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Supreme Court History in 'More Perfect': How the Court Became Supreme

By Casey C. Sullivan, Esq. | Last updated on

What makes the Supreme Court supreme? Why is it the final arbiter on the validity of laws and the meaning of the Constitution? The answer, of course, is Marbury v. Madison. But it wasn't always so. In the earliest days of the Court, the institution was hardly as august as it is today -- and getting to that point involved some strange dealings and significant power struggles.

So, in today's recap of "More Perfect," NPR's new podcast on Supreme Court history, we're looking at Marbury v. Madison -- and the history of scorned romances, bacon-faced judges, and dank potato holes that gave rise to one of the Supreme Court's most important decisions ever.

Our Sad Supreme Court

This episode of "More Perfect" is a fitting reminder of the humble origins of the Court -- or, as "More Perfect"'s Kelsey Padgett tells it, of how, in the early days of the republic, the Supreme Court had "sooooo little power."

The first Court, for example, had only six justices. In contrast to today's debates over Court vacancies, at the time no one seemed to mind that an even-numbered Court could result in evenly split decisions. Supposedly, that was because Congress just couldn't imagine the Court deciding anything of note, according to Akhil Reed Amar, a legal scholar at Yale.

The Court's importance was reflected in its makeup, and its meeting places. The Court handled "these little, tiny, rinky-dink cases," with justices physically traveling through the country to hear disputes. (The traveling judge is the basis for today's circuit courts, though the practice dates back to King Henry II and the origin of English common law.) Those carriage-riding jurists were a group of "misfits" and a "motley crew that isn't organized," according to WilmerHale's Ari Savitzsky. One, Justice Samuel Chase, was endearingly known as "Old Bacon Face."

And when they met in D.C., they held court in the basement of Congress, in a "dark, dank potato hole."

John Marshall Remakes the Court

  • That all changed with John Marshall -- or rather, with the election of 1800, which swept John Adams and his Federalists from office. Having lost Congress and the Presidency, Adams looks to the courts to retain Federalist power.
  • Before Jefferson's term began, Congress created scores of new judicial appointments, as a check on anti-Federalist influence. Adams reportedly worked to the very last moments of his presidency signing commissions for new judgeships, almost all of which went to Federalist supporters. But not all the commissions were delivered in time.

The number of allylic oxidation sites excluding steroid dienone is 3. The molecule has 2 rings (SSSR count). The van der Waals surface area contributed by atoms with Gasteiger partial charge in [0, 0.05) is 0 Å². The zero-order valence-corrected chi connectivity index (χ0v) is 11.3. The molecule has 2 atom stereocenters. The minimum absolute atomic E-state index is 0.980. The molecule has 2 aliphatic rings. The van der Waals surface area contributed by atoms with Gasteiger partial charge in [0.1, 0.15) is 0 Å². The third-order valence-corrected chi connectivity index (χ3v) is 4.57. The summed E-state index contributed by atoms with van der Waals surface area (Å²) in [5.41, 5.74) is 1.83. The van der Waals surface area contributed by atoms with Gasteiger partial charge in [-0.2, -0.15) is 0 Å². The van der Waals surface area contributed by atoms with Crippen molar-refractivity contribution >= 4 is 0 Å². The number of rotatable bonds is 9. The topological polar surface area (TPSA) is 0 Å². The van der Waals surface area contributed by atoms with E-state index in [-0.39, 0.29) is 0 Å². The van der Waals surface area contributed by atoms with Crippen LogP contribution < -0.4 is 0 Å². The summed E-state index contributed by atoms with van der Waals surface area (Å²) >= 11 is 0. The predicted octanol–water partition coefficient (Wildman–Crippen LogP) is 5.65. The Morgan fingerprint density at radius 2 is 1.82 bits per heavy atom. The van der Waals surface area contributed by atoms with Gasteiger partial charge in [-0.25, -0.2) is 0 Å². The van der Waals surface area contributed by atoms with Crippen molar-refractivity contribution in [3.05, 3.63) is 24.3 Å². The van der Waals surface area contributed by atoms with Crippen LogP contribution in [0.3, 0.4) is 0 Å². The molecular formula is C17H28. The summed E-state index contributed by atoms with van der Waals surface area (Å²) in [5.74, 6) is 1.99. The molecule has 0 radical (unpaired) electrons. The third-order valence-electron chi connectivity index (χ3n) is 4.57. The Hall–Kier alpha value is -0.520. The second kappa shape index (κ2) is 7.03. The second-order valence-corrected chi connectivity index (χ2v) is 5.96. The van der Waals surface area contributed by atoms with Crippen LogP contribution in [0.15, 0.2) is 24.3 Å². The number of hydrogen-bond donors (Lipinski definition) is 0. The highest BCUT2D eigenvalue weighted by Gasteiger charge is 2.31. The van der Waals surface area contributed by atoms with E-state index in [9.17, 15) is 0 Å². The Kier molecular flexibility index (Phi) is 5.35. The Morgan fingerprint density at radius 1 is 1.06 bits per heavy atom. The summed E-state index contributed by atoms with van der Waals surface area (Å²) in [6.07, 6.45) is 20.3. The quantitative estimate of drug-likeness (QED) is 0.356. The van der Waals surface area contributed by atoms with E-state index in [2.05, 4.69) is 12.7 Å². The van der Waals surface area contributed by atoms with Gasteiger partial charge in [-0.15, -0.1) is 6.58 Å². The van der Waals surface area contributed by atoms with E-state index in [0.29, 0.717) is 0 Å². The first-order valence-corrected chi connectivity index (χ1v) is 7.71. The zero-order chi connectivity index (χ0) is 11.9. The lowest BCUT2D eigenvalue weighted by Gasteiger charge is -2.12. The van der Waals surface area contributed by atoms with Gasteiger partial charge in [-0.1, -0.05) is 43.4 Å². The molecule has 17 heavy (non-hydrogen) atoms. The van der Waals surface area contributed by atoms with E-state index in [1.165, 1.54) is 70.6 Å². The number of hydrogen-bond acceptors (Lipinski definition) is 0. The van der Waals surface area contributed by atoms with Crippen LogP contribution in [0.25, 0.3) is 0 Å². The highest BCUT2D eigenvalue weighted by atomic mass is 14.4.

• In addition to expanding the judicial branch, Adams filled a vacancy for Chief Justice with his Secretary of State, John Marshall.
  • The Jeffersonian Republicans, in response, cancelled the Court's 1802 term.
  • Seeing the future of the judiciary (and his own politics) at stake, Marshall set about to save the Court. That included professionalizing the judicial branch, through, for example, introducing the wearing of black robes. It apparently also included liquoring his colleagues up with cask after cask of Madeira wine.

Marshall vs. Jefferson, or as We Know It, Marbury v. Madison

  • Jefferson and Marshall were second cousins, but they hated each other. And their rivalry wasn't just all political. Marshall's wife's mother (that is, his mother-in-law) had rejected Jefferson romantically, supposedly contributing to the long-running feud between the two. Which is weird.
  • That feud came to a head in 1803. Those commissions Adams signed that didn't get delivered? One of them was for William Marbury.
  • Marbury brought suit against the Jefferson administration, demanding his commission. Under the Judiciary Act of 1789, he took his case straight to the Supreme Court. This was the opportunity for Marshall and Jefferson to go mano a mano over the federal government's separation of powers. The rest is history, sort of.
  • Of course, the outcome of Marbury wasn't entirely preordained. Marshall worried that if the Court ordered Jefferson to hand over the commission, Jefferson would just ignore him, setting a dangerous precedent whereby the executive branch simply refuses to go along with Supreme Court decisions it does not like.
  • So, Marshall kicked the case on jurisdictional grounds, ruling that the law that allowed Marbury to come straight to the Supreme Court was itself unconstitutional -- and in so ruling, firmly establishing the principal that it is the Court's duty to "say what the law is."
  • Thus, in forfeiting the fight over the judge, Marshall won the battle over the judiciary.

But, power is relative. A few decades later, President Andrew Jackson famously ignored the Marshall Court, years after Marbury, leading to the Trail of Tears. Many Southern governors ignored (or attempted to ignore) Brown v. Board of Ed. And many Americans can't name a single Supreme Court justice -- or even say how many people sit on the Court.

Podcasts can't change history, but they can impact the present, however slightly. So, in what is perhaps an effort to make the Supreme Court a little more supreme, this episode of "More Perfect" was titled "Kittens Kick the Giggly Blue Robot All Summer." That's a mnemonic device to help you remember all the names of the current Justices.

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